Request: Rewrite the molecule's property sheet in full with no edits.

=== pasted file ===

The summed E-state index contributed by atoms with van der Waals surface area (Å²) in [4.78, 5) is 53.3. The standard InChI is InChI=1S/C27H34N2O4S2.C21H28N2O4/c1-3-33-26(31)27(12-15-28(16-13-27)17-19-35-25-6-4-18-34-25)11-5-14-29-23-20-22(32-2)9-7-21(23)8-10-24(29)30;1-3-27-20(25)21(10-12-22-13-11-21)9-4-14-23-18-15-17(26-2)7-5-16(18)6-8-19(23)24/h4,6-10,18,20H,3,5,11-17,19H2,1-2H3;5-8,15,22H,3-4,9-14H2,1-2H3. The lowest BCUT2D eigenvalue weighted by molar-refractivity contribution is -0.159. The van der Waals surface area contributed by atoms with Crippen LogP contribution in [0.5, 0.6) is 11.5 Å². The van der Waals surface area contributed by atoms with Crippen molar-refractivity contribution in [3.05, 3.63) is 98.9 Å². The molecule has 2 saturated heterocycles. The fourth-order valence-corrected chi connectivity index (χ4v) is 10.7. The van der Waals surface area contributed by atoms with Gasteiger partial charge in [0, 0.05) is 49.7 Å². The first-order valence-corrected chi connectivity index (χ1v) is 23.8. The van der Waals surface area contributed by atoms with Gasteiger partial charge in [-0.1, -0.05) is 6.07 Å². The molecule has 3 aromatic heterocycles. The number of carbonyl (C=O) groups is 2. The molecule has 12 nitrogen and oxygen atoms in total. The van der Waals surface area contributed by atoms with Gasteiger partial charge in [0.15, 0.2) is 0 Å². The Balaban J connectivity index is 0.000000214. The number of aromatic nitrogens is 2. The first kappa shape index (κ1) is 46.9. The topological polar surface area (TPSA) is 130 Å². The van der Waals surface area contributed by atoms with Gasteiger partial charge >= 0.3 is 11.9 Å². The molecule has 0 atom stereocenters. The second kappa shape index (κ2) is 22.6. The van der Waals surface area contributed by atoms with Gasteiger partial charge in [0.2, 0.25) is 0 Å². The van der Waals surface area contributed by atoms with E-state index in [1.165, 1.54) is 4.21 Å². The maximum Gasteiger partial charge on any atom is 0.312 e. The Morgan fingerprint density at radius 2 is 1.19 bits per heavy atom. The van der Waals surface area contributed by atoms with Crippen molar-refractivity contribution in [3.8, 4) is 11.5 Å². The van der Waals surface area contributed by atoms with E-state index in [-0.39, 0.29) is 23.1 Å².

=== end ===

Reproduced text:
The summed E-state index contributed by atoms with van der Waals surface area (Å²) in [4.78, 5) is 53.3. The standard InChI is InChI=1S/C27H34N2O4S2.C21H28N2O4/c1-3-33-26(31)27(12-15-28(16-13-27)17-19-35-25-6-4-18-34-25)11-5-14-29-23-20-22(32-2)9-7-21(23)8-10-24(29)30;1-3-27-20(25)21(10-12-22-13-11-21)9-4-14-23-18-15-17(26-2)7-5-16(18)6-8-19(23)24/h4,6-10,18,20H,3,5,11-17,19H2,1-2H3;5-8,15,22H,3-4,9-14H2,1-2H3. The lowest BCUT2D eigenvalue weighted by molar-refractivity contribution is -0.159. The van der Waals surface area contributed by atoms with Crippen LogP contribution in [0.5, 0.6) is 11.5 Å². The van der Waals surface area contributed by atoms with Crippen molar-refractivity contribution in [3.05, 3.63) is 98.9 Å². The molecule has 2 saturated heterocycles. The fourth-order valence-corrected chi connectivity index (χ4v) is 10.7. The van der Waals surface area contributed by atoms with Gasteiger partial charge in [0, 0.05) is 49.7 Å². The first-order valence-corrected chi connectivity index (χ1v) is 23.8. The van der Waals surface area contributed by atoms with Gasteiger partial charge in [-0.1, -0.05) is 6.07 Å². The molecule has 3 aromatic heterocycles. The number of carbonyl (C=O) groups is 2. The molecule has 12 nitrogen and oxygen atoms in total. The van der Waals surface area contributed by atoms with Gasteiger partial charge in [0.15, 0.2) is 0 Å². The Balaban J connectivity index is 0.000000214. The number of aromatic nitrogens is 2. The first kappa shape index (κ1) is 46.9. The topological polar surface area (TPSA) is 130 Å². The van der Waals surface area contributed by atoms with Gasteiger partial charge >= 0.3 is 11.9 Å². The molecule has 0 atom stereocenters. The second kappa shape index (κ2) is 22.6. The van der Waals surface area contributed by atoms with Gasteiger partial charge in [0.2, 0.25) is 0 Å². The van der Waals surface area contributed by atoms with E-state index in [1.165, 1.54) is 4.21 Å². The maximum Gasteiger partial charge on any atom is 0.312 e. The Morgan fingerprint density at radius 2 is 1.19 bits per heavy atom. The van der Waals surface area contributed by atoms with Crippen molar-refractivity contribution in [3.8, 4) is 11.5 Å². The van der Waals surface area contributed by atoms with E-state index in [-0.39, 0.29) is 23.1 Å².